Mark Curtis's blog

Sunday Political Brunch: The Art of the Deal -- September 10, 2017


CHARLESTON, WEST VIRGINIA – It’s been a fascinating week of twists and turns in the political world, as the winds of hurricanes breathe down the backs of the United States. President Trump took some surprising turns in the week that was, and they’re generating a lot of buzz. Let’s “brunch” on that this week.

“The DACA Two-Step” – To many it was the ultimate in contradictions. First, President Trump gave a six-month warning to the end of the policy known as DACA (Deferred Action for Childhood Arrivals). It protected thousands of children from deportation, who were brought to the United States illegally by parents or others They are the children of the so-called “Dream Act,” many of whom were infants or young children who had no idea they were being brought into this nation unlawfully. Many have become well-educated workers who prospered into adulthood, and pose no threat. The President indicated they might be able to stay after all, if Congress passes a law to legalize their status.

“The Art of the Deal” – That’s the name of the President’s best-selling book from the 1980s that launched him into national prominence. Yes, the book was about real estate, but some of those same principals can be used in politics, too. As far as DACA, the President gave a clear indication its principles could survive if codified into law by Congress. Allowing a path to citizenship for “The Dreamers” has wide-bipartisan support. By moving the policy from an Obama-era Executive Order, into the law of the land would be a big political and psychological victory for the Trump White House. The President has had very few Congressional wins; so, this would be huge and make him look like an accomplished political deal maker.

“The Immigration Realities” – Months ago, I suggested in this very column that the President would be wise to break up immigration reform into eight or nine smaller, separate bills. There’s no way Congress will pass a massive, all-encompassing immigration reform bill. The last time it did that was 1986, and the results have been less than impressive. Look, President Trump was elected – by and large – on the strength of his anti-illegal immigration proposals. This is his signature issue. But his most famous idea – building a huge wall on the Mexican border – would be a poison pill in an overall, omnibus immigration bill. So, like he Dream Act, it would be best to handle each immigration issue as a separate piece of legislation.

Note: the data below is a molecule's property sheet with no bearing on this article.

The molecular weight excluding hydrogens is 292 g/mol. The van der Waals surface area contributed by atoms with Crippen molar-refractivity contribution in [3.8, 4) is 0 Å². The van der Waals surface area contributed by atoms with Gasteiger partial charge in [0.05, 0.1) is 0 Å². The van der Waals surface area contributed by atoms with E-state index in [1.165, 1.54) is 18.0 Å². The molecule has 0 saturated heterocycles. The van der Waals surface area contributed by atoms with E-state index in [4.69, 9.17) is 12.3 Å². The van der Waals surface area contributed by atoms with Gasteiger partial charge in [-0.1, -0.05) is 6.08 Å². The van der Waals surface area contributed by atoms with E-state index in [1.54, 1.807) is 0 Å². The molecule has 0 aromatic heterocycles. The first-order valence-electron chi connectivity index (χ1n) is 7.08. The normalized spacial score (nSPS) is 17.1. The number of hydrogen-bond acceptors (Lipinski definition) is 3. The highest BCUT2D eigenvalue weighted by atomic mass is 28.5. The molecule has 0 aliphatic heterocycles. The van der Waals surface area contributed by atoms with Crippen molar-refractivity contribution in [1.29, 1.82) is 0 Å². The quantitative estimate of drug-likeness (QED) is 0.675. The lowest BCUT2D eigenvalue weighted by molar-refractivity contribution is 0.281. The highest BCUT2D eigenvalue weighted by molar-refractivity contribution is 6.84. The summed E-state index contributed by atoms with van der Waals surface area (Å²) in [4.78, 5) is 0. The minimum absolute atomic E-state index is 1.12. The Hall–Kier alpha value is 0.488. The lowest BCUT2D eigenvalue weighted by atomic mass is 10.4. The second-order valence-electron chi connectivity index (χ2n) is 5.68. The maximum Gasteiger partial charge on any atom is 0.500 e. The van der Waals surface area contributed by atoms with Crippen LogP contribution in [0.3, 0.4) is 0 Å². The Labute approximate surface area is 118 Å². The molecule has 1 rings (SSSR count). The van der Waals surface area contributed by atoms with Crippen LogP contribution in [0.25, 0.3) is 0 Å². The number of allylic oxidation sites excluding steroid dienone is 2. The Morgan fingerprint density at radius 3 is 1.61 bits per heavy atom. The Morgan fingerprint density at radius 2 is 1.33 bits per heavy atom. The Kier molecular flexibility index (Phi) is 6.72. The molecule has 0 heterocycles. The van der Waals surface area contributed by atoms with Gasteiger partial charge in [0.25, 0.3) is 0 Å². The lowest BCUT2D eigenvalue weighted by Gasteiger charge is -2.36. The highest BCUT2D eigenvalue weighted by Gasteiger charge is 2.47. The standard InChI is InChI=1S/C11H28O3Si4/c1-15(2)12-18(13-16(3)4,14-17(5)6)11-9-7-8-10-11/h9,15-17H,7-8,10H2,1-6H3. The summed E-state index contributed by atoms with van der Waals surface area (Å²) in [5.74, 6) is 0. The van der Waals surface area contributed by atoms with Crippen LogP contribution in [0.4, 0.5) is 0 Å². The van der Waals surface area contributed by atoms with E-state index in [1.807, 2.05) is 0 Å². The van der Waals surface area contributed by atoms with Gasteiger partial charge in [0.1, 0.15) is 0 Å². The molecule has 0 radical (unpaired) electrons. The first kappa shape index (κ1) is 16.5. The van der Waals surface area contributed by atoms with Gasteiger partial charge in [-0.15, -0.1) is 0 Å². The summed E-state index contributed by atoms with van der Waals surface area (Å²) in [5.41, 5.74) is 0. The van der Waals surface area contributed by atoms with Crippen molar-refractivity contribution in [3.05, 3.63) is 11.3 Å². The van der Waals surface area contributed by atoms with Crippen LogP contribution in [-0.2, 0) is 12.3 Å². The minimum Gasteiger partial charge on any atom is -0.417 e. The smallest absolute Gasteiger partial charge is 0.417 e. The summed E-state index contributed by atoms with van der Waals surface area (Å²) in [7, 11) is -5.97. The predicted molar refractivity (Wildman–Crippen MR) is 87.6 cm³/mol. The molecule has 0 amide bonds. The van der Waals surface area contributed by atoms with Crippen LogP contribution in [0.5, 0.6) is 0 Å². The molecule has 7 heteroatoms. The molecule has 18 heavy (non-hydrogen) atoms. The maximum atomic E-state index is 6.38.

“The Other Side of the Coin” – The other big issue in Washington, D.C., this week was about raising the national debt ceiling and avoiding a federal government shutdown. At first blush, this has nothing to do with the illegal immigration issue, but in political reality the two issues are intertwined, and here’s why. President Trump needs some legislative wins. So far, this White House has ruled by Executive Order and court wins. He needs to show he can get bills through Congress and these are two good opportunities. Plus, these two issues are widely supported by Democrats and the President needs to show he can truly govern with bipartisan support at times.

“The Politics of Disaster” – Raising the federal debt ceiling was tied to providing eight billion dollars in federal disaster aid to Hurricane Harvey-ravaged Texas. Politicians on both sides of the aisle have long ago learned lessons about botching disaster assistance, i.e., Hurricane Katrina. The fact the President Trump sided with the Democrats plan for debt-ceiling and disaster recovery is telling. Look, details such as raising the debt ceiling for three months versus six months is political minutiae that the average person doesn’t care about. They just want action. The other part of it is that President Trump needs to demonstrate he can work with Democrats, and this – and the possible final DACA vote – could show just that.